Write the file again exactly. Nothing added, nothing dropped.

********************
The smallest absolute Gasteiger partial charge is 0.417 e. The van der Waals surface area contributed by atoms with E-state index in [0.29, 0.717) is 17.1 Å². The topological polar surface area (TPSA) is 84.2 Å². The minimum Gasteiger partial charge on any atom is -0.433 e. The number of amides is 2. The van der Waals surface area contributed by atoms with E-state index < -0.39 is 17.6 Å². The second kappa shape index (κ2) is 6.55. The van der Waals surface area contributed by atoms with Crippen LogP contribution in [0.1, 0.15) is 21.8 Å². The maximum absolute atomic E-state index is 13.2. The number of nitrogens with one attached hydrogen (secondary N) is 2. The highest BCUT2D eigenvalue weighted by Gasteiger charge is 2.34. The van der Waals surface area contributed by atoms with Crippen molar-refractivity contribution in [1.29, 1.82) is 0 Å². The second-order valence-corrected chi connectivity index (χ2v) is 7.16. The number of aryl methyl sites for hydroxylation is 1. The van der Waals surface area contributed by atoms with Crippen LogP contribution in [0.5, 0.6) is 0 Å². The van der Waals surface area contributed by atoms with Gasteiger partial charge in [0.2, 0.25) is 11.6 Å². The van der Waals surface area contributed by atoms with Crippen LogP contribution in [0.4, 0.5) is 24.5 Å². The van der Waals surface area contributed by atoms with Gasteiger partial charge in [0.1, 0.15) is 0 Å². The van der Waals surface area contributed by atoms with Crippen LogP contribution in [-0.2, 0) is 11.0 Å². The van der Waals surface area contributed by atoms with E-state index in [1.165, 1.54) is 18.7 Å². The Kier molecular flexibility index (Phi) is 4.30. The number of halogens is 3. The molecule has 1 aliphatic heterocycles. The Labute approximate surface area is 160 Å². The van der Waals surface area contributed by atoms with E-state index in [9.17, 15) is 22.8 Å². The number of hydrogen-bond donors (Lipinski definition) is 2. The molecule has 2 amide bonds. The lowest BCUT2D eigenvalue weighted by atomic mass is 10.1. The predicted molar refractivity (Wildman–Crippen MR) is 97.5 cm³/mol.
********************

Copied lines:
The smallest absolute Gasteiger partial charge is 0.417 e. The van der Waals surface area contributed by atoms with E-state index in [0.29, 0.717) is 17.1 Å². The topological polar surface area (TPSA) is 84.2 Å². The minimum Gasteiger partial charge on any atom is -0.433 e. The number of amides is 2. The van der Waals surface area contributed by atoms with E-state index < -0.39 is 17.6 Å². The second kappa shape index (κ2) is 6.55. The van der Waals surface area contributed by atoms with Crippen LogP contribution in [0.1, 0.15) is 21.8 Å². The maximum absolute atomic E-state index is 13.2. The number of nitrogens with one attached hydrogen (secondary N) is 2. The highest BCUT2D eigenvalue weighted by Gasteiger charge is 2.34. The van der Waals surface area contributed by atoms with Crippen molar-refractivity contribution in [1.29, 1.82) is 0 Å². The second-order valence-corrected chi connectivity index (χ2v) is 7.16. The number of aryl methyl sites for hydroxylation is 1. The van der Waals surface area contributed by atoms with Crippen LogP contribution in [0.5, 0.6) is 0 Å². The van der Waals surface area contributed by atoms with Gasteiger partial charge in [0.2, 0.25) is 11.6 Å². The van der Waals surface area contributed by atoms with Crippen LogP contribution in [0.4, 0.5) is 24.5 Å². The van der Waals surface area contributed by atoms with Gasteiger partial charge in [0.1, 0.15) is 0 Å². The van der Waals surface area contributed by atoms with Crippen LogP contribution in [-0.2, 0) is 11.0 Å². The van der Waals surface area contributed by atoms with E-state index in [1.165, 1.54) is 18.7 Å². The Kier molecular flexibility index (Phi) is 4.30. The number of halogens is 3. The molecule has 1 aliphatic heterocycles. The Labute approximate surface area is 160 Å². The van der Waals surface area contributed by atoms with E-state index in [9.17, 15) is 22.8 Å². The number of hydrogen-bond donors (Lipinski definition) is 2. The molecule has 2 amide bonds. The lowest BCUT2D eigenvalue weighted by atomic mass is 10.1. The predicted molar refractivity (Wildman–Crippen MR) is 97.5 cm³/mol.